Nothing sacrilegious about this British Library Punk show, says Paul Cook of the Sex Pistols

‘Would Malcolm be turning in his grave? Would he hell!’

28 May 2016

9:00 AM

28 May 2016

9:00 AM

Punk 1976–78

British Library, until 2 October

There have been many punk exhibitions over the years so I can’t help but chuckle at the ‘experts’ who are getting hot under the collar about the ‘sacrilege’ of housing punk memorabilia in museums. Hasn’t it always been the case that anything considered culturally significant ends up in a ‘cultural establishment’ of sorts? Joe Corré, son of Dame Vivienne Westwood and Malcolm McLaren, is even threatening to burn his punk collection in protest. Really!!

The experts I know, i.e. band members, don’t seem too bothered about it. In fact, many will be turning up to do Q&As at the British Library’s tasteful if limited Punk 1976–78 exhibition.

As the title suggests, the exhibits on show centre on the initial explosion of punk rock into our homes and consciousness in 1976, and focus on the original agitators such as my band the Sex Pistols, the Clash, the Damned and Buzzcocks. It takes you through the story of punk in chronological order and covers various aspects in a small amount of space, including a Jamie Reid-influenced section called ‘Situationist beginnings of Punk Art’.

The outburst of creative energy was brilliantly displayed on the sleeves of the vinyl singles (45rpm to me and you!) and the punk DIY ethic carries on through to displays of magazines, leaflets, posters, concert tickets and fanzines such as Sniffin’ Glue and Ripped & Torn. In one of the fanzines there’s even a diagram showing you how to play three chords — C, D and A — with the caption, ‘Here’s the chords. Now go and start a band!’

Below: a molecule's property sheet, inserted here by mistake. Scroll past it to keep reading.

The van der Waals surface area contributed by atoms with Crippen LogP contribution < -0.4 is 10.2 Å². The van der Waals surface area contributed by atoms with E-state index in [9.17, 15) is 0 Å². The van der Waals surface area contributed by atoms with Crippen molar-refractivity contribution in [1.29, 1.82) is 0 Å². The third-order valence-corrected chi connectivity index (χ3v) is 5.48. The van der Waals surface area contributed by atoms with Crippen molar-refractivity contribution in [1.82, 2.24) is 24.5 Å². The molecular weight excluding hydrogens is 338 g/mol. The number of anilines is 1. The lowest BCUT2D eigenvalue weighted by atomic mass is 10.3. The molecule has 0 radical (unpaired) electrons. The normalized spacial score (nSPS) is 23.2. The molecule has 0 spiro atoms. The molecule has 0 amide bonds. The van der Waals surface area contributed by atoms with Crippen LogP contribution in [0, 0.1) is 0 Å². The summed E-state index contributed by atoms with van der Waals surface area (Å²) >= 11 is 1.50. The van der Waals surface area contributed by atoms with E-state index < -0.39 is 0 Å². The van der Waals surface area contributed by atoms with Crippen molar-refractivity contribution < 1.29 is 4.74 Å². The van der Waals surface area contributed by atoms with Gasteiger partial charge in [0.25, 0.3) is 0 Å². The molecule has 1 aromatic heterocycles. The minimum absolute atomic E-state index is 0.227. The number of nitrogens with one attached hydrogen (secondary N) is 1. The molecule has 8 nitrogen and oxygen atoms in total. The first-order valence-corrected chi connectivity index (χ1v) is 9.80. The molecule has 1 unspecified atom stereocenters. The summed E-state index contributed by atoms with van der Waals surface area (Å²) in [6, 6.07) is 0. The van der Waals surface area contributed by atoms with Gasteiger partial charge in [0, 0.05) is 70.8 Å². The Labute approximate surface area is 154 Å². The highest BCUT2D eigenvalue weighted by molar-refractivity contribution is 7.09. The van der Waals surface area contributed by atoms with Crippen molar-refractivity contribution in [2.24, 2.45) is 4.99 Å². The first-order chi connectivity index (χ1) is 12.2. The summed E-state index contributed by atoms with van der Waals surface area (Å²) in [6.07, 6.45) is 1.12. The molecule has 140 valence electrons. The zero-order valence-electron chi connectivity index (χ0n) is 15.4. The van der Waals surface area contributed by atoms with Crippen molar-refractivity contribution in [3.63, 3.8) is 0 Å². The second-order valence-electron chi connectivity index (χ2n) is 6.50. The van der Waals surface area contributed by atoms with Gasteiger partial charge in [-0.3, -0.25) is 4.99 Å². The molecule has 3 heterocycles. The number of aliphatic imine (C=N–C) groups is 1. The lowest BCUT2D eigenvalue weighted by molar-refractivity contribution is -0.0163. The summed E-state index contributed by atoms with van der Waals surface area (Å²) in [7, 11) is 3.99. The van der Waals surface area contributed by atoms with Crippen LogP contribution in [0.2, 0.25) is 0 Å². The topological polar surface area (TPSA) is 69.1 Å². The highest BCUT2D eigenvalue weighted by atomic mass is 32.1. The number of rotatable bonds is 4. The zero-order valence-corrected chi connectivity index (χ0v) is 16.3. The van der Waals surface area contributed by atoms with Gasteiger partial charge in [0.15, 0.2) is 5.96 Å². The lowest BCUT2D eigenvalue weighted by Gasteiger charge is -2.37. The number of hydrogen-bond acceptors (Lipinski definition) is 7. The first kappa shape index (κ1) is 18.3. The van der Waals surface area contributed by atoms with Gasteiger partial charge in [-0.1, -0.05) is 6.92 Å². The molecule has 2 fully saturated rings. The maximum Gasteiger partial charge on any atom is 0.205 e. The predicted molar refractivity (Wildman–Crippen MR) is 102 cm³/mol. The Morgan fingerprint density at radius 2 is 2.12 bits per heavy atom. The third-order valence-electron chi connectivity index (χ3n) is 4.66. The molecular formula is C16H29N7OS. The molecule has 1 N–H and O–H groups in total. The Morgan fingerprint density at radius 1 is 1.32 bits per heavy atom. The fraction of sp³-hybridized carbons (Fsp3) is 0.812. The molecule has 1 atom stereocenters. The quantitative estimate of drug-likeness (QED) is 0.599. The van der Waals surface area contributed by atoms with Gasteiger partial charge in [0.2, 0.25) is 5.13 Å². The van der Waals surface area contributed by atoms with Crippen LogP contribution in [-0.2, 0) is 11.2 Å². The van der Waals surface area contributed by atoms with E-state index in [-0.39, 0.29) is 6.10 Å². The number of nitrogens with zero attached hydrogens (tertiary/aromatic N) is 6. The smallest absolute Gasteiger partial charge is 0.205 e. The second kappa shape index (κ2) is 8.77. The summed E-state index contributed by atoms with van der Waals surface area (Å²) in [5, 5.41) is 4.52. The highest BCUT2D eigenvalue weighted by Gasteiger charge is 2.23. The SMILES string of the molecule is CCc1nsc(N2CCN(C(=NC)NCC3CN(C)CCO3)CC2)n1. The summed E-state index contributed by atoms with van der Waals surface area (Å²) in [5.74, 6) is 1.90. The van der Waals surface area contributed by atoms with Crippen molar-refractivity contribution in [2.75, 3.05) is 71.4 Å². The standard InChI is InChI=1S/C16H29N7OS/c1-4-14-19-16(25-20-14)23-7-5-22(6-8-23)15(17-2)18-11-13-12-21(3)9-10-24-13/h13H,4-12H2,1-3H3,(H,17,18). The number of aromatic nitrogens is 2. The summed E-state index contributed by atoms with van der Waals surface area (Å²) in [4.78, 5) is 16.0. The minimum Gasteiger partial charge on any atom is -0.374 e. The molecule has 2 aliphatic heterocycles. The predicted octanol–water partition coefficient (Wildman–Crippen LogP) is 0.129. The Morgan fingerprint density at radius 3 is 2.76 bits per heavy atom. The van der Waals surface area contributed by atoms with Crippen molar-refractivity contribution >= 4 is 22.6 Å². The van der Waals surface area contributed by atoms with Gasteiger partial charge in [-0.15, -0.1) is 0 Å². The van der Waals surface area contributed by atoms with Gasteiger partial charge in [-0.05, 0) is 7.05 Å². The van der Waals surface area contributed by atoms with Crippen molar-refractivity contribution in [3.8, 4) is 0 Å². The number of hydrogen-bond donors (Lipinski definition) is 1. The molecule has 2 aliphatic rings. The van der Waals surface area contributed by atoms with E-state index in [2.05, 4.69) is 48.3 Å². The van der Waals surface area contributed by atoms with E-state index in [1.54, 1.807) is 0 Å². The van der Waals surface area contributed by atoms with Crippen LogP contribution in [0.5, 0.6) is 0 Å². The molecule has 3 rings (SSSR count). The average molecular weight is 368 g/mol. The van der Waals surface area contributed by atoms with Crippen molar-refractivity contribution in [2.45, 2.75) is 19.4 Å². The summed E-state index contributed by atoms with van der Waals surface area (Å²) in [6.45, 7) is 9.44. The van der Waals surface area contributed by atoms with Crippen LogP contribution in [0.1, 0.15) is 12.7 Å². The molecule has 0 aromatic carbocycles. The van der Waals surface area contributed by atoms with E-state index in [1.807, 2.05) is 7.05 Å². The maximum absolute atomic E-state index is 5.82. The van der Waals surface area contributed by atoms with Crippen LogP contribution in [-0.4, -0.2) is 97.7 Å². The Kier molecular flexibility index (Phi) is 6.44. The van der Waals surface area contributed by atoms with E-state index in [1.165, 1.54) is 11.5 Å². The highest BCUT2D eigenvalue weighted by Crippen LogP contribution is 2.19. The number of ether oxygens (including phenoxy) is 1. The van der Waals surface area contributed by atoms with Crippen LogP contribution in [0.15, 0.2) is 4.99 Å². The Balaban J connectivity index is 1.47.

It was all about the freedom to be yourself. Introducing the new show, Jon Savage said, ‘It had such a liberating effect on a gay public schoolboy.’ As you walk around the show, you can see how punk opened the doors to different cultures, ethnicities and genders — for example, female artists such as Ari Up of the Slits, Pauline from Penetration, Poly Styrene and Siouxsie Sioux. I was impressed by some of the artefacts, which included an original scribbled Pistols set list and lyrics. Also on display are our contracts of termination with EMI and with the original bass player Glen Matlock, neither of which I remember signing.

I saw two iconic Seditionary T-shirts, ‘Tits’ and ‘Your Gonna Wake Up One Morning’, plus Rat Scabies’s leather jacket, but the highlight for me was watching a recording of the infamous Bill Grundy showdown on primetime TV with a group of giggling tourists who were oblivious to the fact that the drummer was standing there laughing along with them.

It only scratches the surface of punk rock, but the show is well presented. (I’m not too sure about the Pistols and Clash cushions in the pop-up shop, though.)

If somebody had told me back in 1976 that in 40 years’ time I’d be reviewing a punk-rock exhibition at the British Library, I’d have called them mad and spat in their eye. We live in different times now.

So …Punk rock at the British Library …Iggy Pop and the Damned at the Albert Hall …Good grief! Would Malcolm be turning in his grave? Would he hell! He’d be too busy organising the 50th anniversary at the V&A.

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Paul Cook is drummer of the Sex Pistols and the Professionals

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  • Angular Merkin

    Did Paul Cook really write this? I remember reading about him once that the only two books he’d read were a biography of the Krays and A Clockwork Orange. Maybe he’s become more literate in the meantime?